Once a rattlesnake is grown, they are still prey for many animals, especially birds.

Hawks, turkeys, kingfishers, and coyotes are notorious rattlesnake hunters. Birds especially have very fast reaction times and can avoid a rattlesnake’s strike, often dispatching the snake with their protected beaks.

A bird’s main method for hunting rattlesnakes, however, is to simply swoop down from above and carry the snake to a tree to eat it.

Snakes rely entirely upon the ground to support their bodies, and cannot get enough power to strike past a bird’s talons to defend themselves once they are caught.

Birds of prey are a huge threat to any rattlesnake caught out of its den. However, the worst rattlesnake killer (aside from humans) is probably the kingsnake. Kingsnakes hunt rattlesnakes aggressively, as clearing rattlesnakes not only provides a tasty meal for the kingsnake but also decreases the competition for other types of prey.

Kingsnakes are immune to rattlesnake venom, giving them the ability to clear out rattlesnake dens without much risk.

Though most larger mammals stay clear of rattlesnakes, they still pose a huge danger to the reptiles. Young rattlesnakes are often trampled by animals that may see them as a threat, even if it’s just by accident. Whether their habitat is in the wild or near a city, rattlesnakes face danger everywhere.

How Urbanization Affects Rattlesnakes

Another danger to rattlesnakes is increasing urbanization.

As habitats are destroyed, rattlesnakes lose a lot of their hunting ground. Rattlesnakes only need to eat about once a week to stay healthy but even that low frequency can be a serious challenge for a young rattlesnake. Their small size means that they can be easily outweighed by their prey, and their variety of predators increases the likelihood that they will run into something that hunts them.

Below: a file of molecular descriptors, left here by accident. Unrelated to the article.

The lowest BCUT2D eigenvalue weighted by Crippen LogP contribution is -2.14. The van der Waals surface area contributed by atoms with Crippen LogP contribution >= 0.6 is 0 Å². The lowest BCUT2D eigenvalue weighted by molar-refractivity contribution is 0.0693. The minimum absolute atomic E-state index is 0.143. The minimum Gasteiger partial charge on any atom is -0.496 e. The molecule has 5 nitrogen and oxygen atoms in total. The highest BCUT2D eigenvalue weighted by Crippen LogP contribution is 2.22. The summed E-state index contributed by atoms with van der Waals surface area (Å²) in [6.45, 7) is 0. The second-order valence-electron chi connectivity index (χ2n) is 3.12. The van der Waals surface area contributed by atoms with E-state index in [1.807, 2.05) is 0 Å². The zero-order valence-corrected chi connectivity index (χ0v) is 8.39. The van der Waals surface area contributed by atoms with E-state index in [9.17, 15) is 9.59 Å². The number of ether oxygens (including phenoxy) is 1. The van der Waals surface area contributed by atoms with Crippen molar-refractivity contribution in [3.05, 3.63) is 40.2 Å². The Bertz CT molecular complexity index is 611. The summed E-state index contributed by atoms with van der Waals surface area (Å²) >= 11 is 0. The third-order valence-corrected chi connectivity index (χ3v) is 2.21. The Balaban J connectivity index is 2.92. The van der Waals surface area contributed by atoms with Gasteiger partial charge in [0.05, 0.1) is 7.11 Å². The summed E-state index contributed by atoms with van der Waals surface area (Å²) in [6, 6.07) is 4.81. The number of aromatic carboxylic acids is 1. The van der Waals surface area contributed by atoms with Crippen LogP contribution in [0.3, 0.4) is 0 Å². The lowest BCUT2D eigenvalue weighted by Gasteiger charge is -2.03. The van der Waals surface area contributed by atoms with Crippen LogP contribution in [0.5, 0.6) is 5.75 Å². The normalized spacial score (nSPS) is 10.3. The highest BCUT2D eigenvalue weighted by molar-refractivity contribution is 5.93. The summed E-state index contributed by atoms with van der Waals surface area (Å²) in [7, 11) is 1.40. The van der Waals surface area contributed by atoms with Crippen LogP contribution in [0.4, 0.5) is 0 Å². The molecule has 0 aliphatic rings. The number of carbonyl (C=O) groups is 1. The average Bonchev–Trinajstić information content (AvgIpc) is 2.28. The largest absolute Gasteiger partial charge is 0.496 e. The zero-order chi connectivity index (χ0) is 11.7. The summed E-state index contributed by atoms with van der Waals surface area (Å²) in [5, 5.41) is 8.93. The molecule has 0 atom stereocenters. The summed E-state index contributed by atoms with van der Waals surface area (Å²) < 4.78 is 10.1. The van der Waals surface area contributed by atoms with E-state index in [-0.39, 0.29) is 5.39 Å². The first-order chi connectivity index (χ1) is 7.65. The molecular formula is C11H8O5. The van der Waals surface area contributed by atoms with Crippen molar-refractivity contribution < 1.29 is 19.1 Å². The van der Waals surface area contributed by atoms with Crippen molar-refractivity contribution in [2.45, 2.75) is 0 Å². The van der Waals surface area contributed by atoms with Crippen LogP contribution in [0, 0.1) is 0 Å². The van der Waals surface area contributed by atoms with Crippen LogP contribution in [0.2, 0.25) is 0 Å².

Unlike some other animals that humans tolerate, snakes are actively exterminated from farms and houses.

Rattlesnakes are also severely threatened by roads, not having any way to save themselves if they try to cross one at the wrong time. By far, their best defense is to stay out of sight of humans and other predators if they want to make it through their first year of life. Once they have grown a little, the number of threats goes down a lot

Rattlesnakes use their camouflaged scales to blend into their surroundings while they are hunting, as their strongest tool is that of surprise. In increasingly urban environments, hunting becomes quite the challenge as their prey can spot the snake and can then easily avoid it.

Snakes lack the energy or stamina to chase down their prey, and once spotted they will usually give up the chase to conserve the energy that might be used on a hopeless strike. Because of this, if an animal like a squirrel spots a snake hunting it, it will wave its tail at the snake and let it know that it has been spotted.

The rattlesnake will then be forced to find new prey, having lost the element of surprise.

Despite the many threats that rattlesnakes face and the relatively few numbers that survive to adulthood, rattlesnake populations have remained fairly stable. Whether it will stay that way or not in the future years remains to be seen.